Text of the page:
- If your kid is still sucking their thumb often past the age of four, it may be a good idea to speak with your pediatric dentist to get a mouth guard or advice to curb the behavior before it begins to cause problems.
Solutions for Thumbsucking
There are many solutions that may help stop your child’s thumbsucking habit:
- Give infants a pacifier. While this doesn’t reduce damage, pacifiers are easier to control and children who use a pacifier can give it up easier than thumbsucking.
- Offer praise and rewards. After explaining why thumbsucking is a bad habit, without scaring your son or daughter, offer plenty of praise when they resist the habit. Come up with a system for rewarding their habit-breaking, such as stickers or a fun activity.
- Offer reminders. Offer gentle reminders when you notice thumbsucking. For some kids, placing a band-aid or nail polish on their finger is enough of a reminder.
- Offer comfort. Take note of when the thumbsucking behavior is most common. Some kids suck their thumb to ease anxiety and increase their own comfort, especially to fall asleep or in a situation that causes anxiety. Offering comfort and distraction may be helpful to break the habit.
- Remember that negative reinforcement like punishments and scolding are not effective at curbing this behavior. After all, this behavior is often related to anxiety, which can only increase with scolding and nagging. We also recommend that you avoid intentionally scaring your kids out of thumbsucking behavior with images of dental damage. Always focus on praise and positive reinforcement to help conquer thumb sucking for good.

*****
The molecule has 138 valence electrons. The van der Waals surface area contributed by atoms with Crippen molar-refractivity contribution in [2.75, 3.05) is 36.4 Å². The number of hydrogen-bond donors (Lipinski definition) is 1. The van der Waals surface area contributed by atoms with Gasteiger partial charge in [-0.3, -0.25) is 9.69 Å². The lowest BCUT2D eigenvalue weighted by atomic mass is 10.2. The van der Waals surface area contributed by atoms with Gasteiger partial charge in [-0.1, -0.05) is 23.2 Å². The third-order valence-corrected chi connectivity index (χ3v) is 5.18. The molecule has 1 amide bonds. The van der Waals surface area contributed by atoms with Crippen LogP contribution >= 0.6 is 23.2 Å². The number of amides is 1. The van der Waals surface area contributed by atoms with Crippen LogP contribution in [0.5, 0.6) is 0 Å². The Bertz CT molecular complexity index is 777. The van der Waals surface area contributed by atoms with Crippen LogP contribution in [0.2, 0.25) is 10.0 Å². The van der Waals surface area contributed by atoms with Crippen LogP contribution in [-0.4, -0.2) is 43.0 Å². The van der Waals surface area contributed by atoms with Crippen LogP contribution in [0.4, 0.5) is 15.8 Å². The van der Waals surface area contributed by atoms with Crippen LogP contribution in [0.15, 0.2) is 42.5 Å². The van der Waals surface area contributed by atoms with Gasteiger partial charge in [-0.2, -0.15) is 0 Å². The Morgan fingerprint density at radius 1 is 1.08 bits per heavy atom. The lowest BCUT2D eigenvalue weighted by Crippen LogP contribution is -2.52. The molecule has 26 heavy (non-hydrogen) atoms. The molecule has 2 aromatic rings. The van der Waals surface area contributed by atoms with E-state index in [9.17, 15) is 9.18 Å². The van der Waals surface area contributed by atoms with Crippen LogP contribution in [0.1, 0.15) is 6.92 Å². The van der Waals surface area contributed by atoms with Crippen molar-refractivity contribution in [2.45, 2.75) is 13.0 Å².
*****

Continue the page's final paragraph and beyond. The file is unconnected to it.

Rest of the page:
- Your dentist can also recommend solutions to stop or correct thumbsucking. The use of a retainer can often stop this habit by changing the feeling of sucking a thumb. A guard or crib may even need to be attached to the retainer. A thin metal crib is inserted behind the lower and upper incisors to discourage thumb sucking and retrain the tongue to prevent it from going between the incisors while swallowing.
- When thumbsucking causes serious dental problems like a crossbite or open bite, braces may be necessary to help correct the problem. Breaking a thumbsucking habit as soon as possible can help protect your son or daughter’s tooth development and avoid the need for years in braces and other corrective orthodontic treatments.
What’s The Bottom Line?
If you are concerned about a thumbsucking habit and how it may affect your son or daughter’s teeth in the future, contact Dr. Engel and his team at KinderSmiles. He is a friendly pediatric orthodontist and can recommend strategies that may be effective. And develop a custom treatment plan to restore a beautiful smile and straight teeth.
Contact us today and schedule an appointment to find out why we do what we do.
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KinderSmiles Pediatric Dentistry and Orthodontics
400 Kinderkamack Rd.
Oradell, NJ 07649
Curious About Thumbsucking and Teeth in 2020 | FAST FACTS
Dr Engel holds a speciality license in pediatric dentistry from New Jersey and New York. He also has attained sedation certification, which allows for in-office oral sedation options, and he’s on staff at Hackensack University Medical Center. As an attending pediatric dentist at HUMC, Dr Engel retains operating room privileges, allowing for an array of treatment modalities and anaesthesia options.